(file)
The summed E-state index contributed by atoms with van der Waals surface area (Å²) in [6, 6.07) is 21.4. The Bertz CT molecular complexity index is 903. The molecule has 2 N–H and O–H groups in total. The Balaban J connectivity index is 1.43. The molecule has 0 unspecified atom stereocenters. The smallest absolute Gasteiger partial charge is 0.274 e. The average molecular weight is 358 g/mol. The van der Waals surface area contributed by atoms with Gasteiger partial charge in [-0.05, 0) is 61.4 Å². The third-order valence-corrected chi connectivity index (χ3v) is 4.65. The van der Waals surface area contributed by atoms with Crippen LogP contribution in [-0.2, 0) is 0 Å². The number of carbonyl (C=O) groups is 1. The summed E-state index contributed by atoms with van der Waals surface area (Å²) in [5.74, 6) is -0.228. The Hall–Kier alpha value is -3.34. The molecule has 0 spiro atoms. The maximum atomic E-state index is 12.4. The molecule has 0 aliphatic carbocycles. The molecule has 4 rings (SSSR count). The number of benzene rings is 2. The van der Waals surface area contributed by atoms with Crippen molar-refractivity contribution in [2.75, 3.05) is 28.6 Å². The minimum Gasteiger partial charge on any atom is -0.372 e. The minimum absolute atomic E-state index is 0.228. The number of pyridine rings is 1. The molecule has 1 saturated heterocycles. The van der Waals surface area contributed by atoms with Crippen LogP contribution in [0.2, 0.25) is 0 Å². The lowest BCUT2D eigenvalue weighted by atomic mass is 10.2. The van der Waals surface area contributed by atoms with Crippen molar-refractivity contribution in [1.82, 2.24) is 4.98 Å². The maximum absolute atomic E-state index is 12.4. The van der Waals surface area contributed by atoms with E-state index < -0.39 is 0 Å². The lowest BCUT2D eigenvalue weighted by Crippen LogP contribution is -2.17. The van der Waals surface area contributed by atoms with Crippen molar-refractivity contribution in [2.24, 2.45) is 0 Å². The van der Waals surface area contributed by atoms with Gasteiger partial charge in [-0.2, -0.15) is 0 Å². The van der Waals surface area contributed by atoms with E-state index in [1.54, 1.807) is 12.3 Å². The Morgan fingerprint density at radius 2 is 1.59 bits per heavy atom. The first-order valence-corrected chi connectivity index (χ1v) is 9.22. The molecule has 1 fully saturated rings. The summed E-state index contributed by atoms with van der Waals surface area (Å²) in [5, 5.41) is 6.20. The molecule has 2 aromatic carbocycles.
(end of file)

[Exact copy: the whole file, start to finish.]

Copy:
The summed E-state index contributed by atoms with van der Waals surface area (Å²) in [6, 6.07) is 21.4. The Bertz CT molecular complexity index is 903. The molecule has 2 N–H and O–H groups in total. The Balaban J connectivity index is 1.43. The molecule has 0 unspecified atom stereocenters. The smallest absolute Gasteiger partial charge is 0.274 e. The average molecular weight is 358 g/mol. The van der Waals surface area contributed by atoms with Gasteiger partial charge in [-0.05, 0) is 61.4 Å². The third-order valence-corrected chi connectivity index (χ3v) is 4.65. The van der Waals surface area contributed by atoms with Crippen LogP contribution in [-0.2, 0) is 0 Å². The number of carbonyl (C=O) groups is 1. The summed E-state index contributed by atoms with van der Waals surface area (Å²) in [5.74, 6) is -0.228. The Hall–Kier alpha value is -3.34. The molecule has 0 spiro atoms. The maximum atomic E-state index is 12.4. The molecule has 0 aliphatic carbocycles. The molecule has 4 rings (SSSR count). The number of benzene rings is 2. The van der Waals surface area contributed by atoms with Crippen molar-refractivity contribution in [2.75, 3.05) is 28.6 Å². The minimum Gasteiger partial charge on any atom is -0.372 e. The minimum absolute atomic E-state index is 0.228. The number of pyridine rings is 1. The molecule has 1 saturated heterocycles. The van der Waals surface area contributed by atoms with Crippen LogP contribution in [0.2, 0.25) is 0 Å². The lowest BCUT2D eigenvalue weighted by atomic mass is 10.2. The van der Waals surface area contributed by atoms with Crippen molar-refractivity contribution in [1.82, 2.24) is 4.98 Å². The maximum absolute atomic E-state index is 12.4. The van der Waals surface area contributed by atoms with E-state index < -0.39 is 0 Å². The lowest BCUT2D eigenvalue weighted by Crippen LogP contribution is -2.17. The van der Waals surface area contributed by atoms with Crippen molar-refractivity contribution in [2.24, 2.45) is 0 Å². The van der Waals surface area contributed by atoms with Gasteiger partial charge in [-0.2, -0.15) is 0 Å². The van der Waals surface area contributed by atoms with E-state index in [1.54, 1.807) is 12.3 Å². The Morgan fingerprint density at radius 2 is 1.59 bits per heavy atom. The first-order valence-corrected chi connectivity index (χ1v) is 9.22. The molecule has 1 fully saturated rings. The summed E-state index contributed by atoms with van der Waals surface area (Å²) in [5, 5.41) is 6.20. The molecule has 2 aromatic carbocycles.